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Car auction independence at risk

By / 5 years ago / Comment / No Comments

The independence of UK car auctions is at risk – that’s the message from Matt Dale, director of vehicle remarketing specialist G3.

Matt Dale, director of vehicle remarketing at G3

Matt Dale, director of vehicle remarketing at G3

The bold statement comes in the wave of some of the UK’s most well-known auction brands acquiring peripheral motoring businesses that Dale (below) fears may monopolise the whole lifecycle of automotive retail.

“It is now three years since British Car Auctions (later renamed BCA) acquired We Buy Any Car,” comments Dale.

“This move that was quickly followed by Manheim’s purchase of We Want Any Car, and smaller car buying companies were also subsequently bought out.

“At first glance such acquisitions appeared to make sense – the brands were leveraging their knowledge of the automotive industry and diversifying in their operations.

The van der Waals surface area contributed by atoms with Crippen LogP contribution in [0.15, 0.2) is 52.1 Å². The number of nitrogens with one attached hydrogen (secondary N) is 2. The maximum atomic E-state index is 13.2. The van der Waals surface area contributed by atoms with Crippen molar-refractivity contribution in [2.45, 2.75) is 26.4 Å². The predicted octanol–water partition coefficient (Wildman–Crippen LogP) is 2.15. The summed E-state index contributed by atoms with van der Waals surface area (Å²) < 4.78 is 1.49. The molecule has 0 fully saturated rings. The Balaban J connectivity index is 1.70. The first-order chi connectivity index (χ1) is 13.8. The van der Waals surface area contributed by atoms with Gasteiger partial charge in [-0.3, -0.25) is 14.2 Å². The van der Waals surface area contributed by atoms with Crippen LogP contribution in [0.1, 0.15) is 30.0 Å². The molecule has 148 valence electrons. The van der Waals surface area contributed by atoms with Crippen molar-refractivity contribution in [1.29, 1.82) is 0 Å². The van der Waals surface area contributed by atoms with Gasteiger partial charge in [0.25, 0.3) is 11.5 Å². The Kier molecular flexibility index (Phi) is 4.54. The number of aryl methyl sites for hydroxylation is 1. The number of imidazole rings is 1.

But give it further thought and it means the lines have become blurred in the remarketing sector.”

Dale’s concern stems from the fact that in every physical auction, there are prime selling slots that a vendor will strive to secure. However, in recent times, Dale claims these coveted slots have been increasingly allocated to the auction house’s own vehicles, to maximise the return from the cars they themselves need to sell.

“This is obviously to the detriment of other vendors,” he elaborates. “It’s entirely at odds with what an auction should be – an independent remarketer.

“What’s more, because organisations such as We Buy Any Car buy the type of vehicles that main dealers and car supermarkets would ordinarily ‘recycle’ in the part exchange process, the playing field is further imbalanced.

Of course, everyone has the same opportunity to purchase these cars from members of the public, and the consumer will simply go wherever they get the best return. But I do believe this situation represents a significant conflict of interest for any auction that buys and resells stock.”

Believing that, in these instances, neither the vendor or purchaser truly comes first, Dale’s biggest fear lies in where the acquisition trail will end.

“Will auction firms move into the fleet and lease markets next, to secure more guaranteed stock for their own remarketing operations?” Dale asks. “Only time will tell, but I think this is a paradigm shift that should be viewed with caution.”

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Natalie Middleton

Natalie has worked as a fleet journalist for nearly 20 years, previously as assistant editor on the former Company Car magazine before joining Fleet World in 2006. Prior to this, she worked on a range of B2B titles, including Insurance Age and Insurance Day.